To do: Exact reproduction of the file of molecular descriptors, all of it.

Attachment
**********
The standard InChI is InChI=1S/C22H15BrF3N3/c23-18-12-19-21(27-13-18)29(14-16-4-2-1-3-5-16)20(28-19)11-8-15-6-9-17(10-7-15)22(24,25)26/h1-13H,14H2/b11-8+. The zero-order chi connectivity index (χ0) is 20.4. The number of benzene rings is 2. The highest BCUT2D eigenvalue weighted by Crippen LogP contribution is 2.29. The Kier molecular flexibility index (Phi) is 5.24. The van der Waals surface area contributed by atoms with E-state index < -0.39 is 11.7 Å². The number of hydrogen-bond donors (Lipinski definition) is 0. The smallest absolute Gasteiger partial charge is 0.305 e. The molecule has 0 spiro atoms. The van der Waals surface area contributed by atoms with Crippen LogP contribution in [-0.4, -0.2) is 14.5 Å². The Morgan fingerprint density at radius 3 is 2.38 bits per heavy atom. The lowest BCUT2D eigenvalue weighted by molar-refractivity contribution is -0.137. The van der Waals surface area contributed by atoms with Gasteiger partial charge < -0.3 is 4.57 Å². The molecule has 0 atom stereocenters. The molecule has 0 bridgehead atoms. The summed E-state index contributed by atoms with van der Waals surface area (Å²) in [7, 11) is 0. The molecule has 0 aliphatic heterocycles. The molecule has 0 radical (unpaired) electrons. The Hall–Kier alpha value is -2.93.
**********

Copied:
The standard InChI is InChI=1S/C22H15BrF3N3/c23-18-12-19-21(27-13-18)29(14-16-4-2-1-3-5-16)20(28-19)11-8-15-6-9-17(10-7-15)22(24,25)26/h1-13H,14H2/b11-8+. The zero-order chi connectivity index (χ0) is 20.4. The number of benzene rings is 2. The highest BCUT2D eigenvalue weighted by Crippen LogP contribution is 2.29. The Kier molecular flexibility index (Phi) is 5.24. The van der Waals surface area contributed by atoms with E-state index < -0.39 is 11.7 Å². The number of hydrogen-bond donors (Lipinski definition) is 0. The smallest absolute Gasteiger partial charge is 0.305 e. The molecule has 0 spiro atoms. The van der Waals surface area contributed by atoms with Crippen LogP contribution in [-0.4, -0.2) is 14.5 Å². The Morgan fingerprint density at radius 3 is 2.38 bits per heavy atom. The lowest BCUT2D eigenvalue weighted by molar-refractivity contribution is -0.137. The van der Waals surface area contributed by atoms with Gasteiger partial charge < -0.3 is 4.57 Å². The molecule has 0 atom stereocenters. The molecule has 0 bridgehead atoms. The summed E-state index contributed by atoms with van der Waals surface area (Å²) in [7, 11) is 0. The molecule has 0 aliphatic heterocycles. The molecule has 0 radical (unpaired) electrons. The Hall–Kier alpha value is -2.93.